Utah’s political leaders widely acknowledge and respect the temple. Both present governor Gary Herbert and the previous governor, Jon Huntsman, have visited the temple and received copies of Srila Prabhupada’s books. For six years running, the governor’s mansion has hosted a Diwali celebration, complete with puja, a talk given by Charu, and a vegetarian feast.

Charu and Vaibhavi were experienced devotees from the early 1970s and helped manage centers in Australia and Berkeley, California. Charu was a leading book distributor in the 1970s with aspirations to start a center.

“I distributed books for ten years, and I dreamed of opening a center where people would come and be attracted to Krishna consciousness. I wanted as far as possible to replicate the spiritual world, where people would walk through the door and say, ‘Tell me all about it.’”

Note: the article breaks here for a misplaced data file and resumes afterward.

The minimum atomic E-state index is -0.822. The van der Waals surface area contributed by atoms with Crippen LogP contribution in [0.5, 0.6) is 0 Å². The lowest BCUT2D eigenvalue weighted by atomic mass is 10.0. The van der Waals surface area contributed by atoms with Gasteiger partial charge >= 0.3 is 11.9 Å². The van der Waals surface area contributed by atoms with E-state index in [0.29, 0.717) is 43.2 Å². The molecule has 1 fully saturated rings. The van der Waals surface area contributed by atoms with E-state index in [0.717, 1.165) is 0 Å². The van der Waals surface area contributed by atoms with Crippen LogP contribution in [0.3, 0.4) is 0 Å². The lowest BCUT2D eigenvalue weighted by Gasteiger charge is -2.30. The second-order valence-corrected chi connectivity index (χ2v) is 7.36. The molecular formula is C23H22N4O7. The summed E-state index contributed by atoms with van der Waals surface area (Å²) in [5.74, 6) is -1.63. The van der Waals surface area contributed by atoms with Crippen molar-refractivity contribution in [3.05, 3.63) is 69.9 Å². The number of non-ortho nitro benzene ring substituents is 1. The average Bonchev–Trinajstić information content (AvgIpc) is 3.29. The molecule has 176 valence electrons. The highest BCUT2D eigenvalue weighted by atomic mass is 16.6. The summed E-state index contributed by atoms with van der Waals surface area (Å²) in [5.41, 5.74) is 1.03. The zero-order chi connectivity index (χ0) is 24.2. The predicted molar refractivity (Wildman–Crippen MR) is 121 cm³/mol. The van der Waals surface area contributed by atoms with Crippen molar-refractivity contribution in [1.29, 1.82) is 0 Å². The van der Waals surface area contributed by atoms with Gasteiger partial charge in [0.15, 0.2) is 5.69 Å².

Under their leadership, the temple is steadily building a spiritual community of sincere and committed members from the local area. Charu is frequently called upon to speak at interfaith gatherings and serves as a priest for various functions such as weddings and name-giving ceremonies. He has cultivated positive connections with the Hindu congregation in Salt Lake City (about fifty miles away) and is regularly invited to lecture in the homes of prominent families. The temple also enjoys favorable relations with the Mormon church. In 1999 The LDS Foundation, a charitable organization sponsored by the church, approved a $25,000 grant to cover the cost of building a dome for the temple, making the Hare Krishnas the first non-Christian group to receive a contribution.

Building a World Congregation